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Nowadays, Place du Vieux Marché is a pleasant focal hub for the French city of Rouen, with a smattering of handsome buildings and café terraces. Back in 1431, though, it was the site of one of the world's most notorious executions. Peasant girl turned wartime leader Joan of Arc was captured by the English, and burned at the stake in the old market square. A cross marks where her stake was placed. See rouentourisme.com

Place de la Concorde

Where? Paris, France

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Perhaps the most notorious execution site in France, however, was the largest square in Paris. These days, Place de la Concorde brims with grand statues and fountains. But when the French Revolution came for the ruling classes, this was where the notorious guillotine got a good workout. Major figures who got the chop here include King Louis XVI and Marie Antoinette. See parisinfo.com

Proctor's Ledge

Where? Salem, Massachusetts, USA

Photo: salemwitchmuseum.com

Photo: salemwitchmuseum.com

In 1692 and 1693, the town of Salem went loopy, with everyone accusing each other of witchcraft. In just over a year, 20 people were executed after being found guilty of witchcraft. The exact site of the hangings is Proctors' Ledge in a residential area, but the whole town has basically become a shrine to all things witchy. The Salem Witch Museum tells the story, but there are dozens of other Witch Trials-themed attractions and tours to delve into. See salemwitchmuseum.com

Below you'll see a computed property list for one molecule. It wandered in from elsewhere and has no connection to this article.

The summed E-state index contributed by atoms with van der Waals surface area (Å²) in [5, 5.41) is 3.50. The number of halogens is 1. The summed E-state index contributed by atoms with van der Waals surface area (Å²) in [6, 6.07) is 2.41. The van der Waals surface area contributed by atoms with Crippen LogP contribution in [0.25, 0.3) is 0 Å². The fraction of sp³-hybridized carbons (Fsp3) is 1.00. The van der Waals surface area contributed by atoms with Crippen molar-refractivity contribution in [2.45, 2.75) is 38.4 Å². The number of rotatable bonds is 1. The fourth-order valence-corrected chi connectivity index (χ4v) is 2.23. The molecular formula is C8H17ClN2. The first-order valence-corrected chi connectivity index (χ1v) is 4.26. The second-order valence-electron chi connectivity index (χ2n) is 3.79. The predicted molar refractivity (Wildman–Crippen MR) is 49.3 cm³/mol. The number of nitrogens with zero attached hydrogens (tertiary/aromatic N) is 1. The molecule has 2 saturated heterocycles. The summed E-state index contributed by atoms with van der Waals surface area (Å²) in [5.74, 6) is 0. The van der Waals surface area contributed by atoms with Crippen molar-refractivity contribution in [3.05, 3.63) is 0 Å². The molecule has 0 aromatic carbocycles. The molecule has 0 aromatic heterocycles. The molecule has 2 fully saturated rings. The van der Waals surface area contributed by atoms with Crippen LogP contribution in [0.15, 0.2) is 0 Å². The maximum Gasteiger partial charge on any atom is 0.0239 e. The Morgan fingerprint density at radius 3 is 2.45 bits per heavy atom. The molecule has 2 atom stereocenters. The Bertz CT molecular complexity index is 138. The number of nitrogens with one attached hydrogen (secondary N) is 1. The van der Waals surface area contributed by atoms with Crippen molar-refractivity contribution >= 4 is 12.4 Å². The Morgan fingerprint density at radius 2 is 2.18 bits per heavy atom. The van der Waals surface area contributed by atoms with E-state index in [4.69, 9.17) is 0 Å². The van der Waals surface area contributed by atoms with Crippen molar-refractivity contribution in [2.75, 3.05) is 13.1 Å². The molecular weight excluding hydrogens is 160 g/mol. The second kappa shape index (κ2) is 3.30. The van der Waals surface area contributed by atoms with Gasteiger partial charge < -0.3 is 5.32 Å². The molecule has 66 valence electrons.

Fremantle Prison

Where? Fremantle, WA

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Tours of the convict-built Fremantle Prison are crammed full of stories about prison life, hidden art and escape attempts. But it's the visit to the gallows that is most likely to stick in the memory. Tours tend to end there, and there's a palpable chill as everyone goes silent. The last hanging conducted at Fremantle Prison took place in 1964. See fremantleprison.com.au

Darlinghurst Gaol

Where? Sydney, NSW

Set for renovation: The historic walls of the former Darlinghurst Gaol

Photo: Supplied

The handsome stone entrance on Forbes Street now leads to the National Art School. But the site's previous incarnation was as the notorious Darlinghurst Gaol. Seventy-six people were executed here, many of them in hangings open to the public. Sydneysiders would crowd by the gates in the hope of watching. In non-lockdown times, tours are available of the prison buildings. See nas.edu.au

Old Melbourne Gaol

Where? Melbourne, Victoria

Interior from level 3  in Old Melbourne Gaol . Friday 11 November Picture by Craig Abraham The Age SPECIAL KELLY

Photo: Craig Abraham

Australia's most famous prison execution site, however, is the Old Melbourne Gaol. This is mainly because of one particular hanging – that of notorious bushranger Ned Kelly. The Old Melbourne Gaol is now a museum which somewhat revels in its gory history. The Hangman's Night Tour, which runs after the sun has gone down, particularly focuses on nasties and nooses. See oldmelbournegaol.com.au

The writer has been a guest of the Tower of London, plus the Salem, Czech and Australian tourist boards.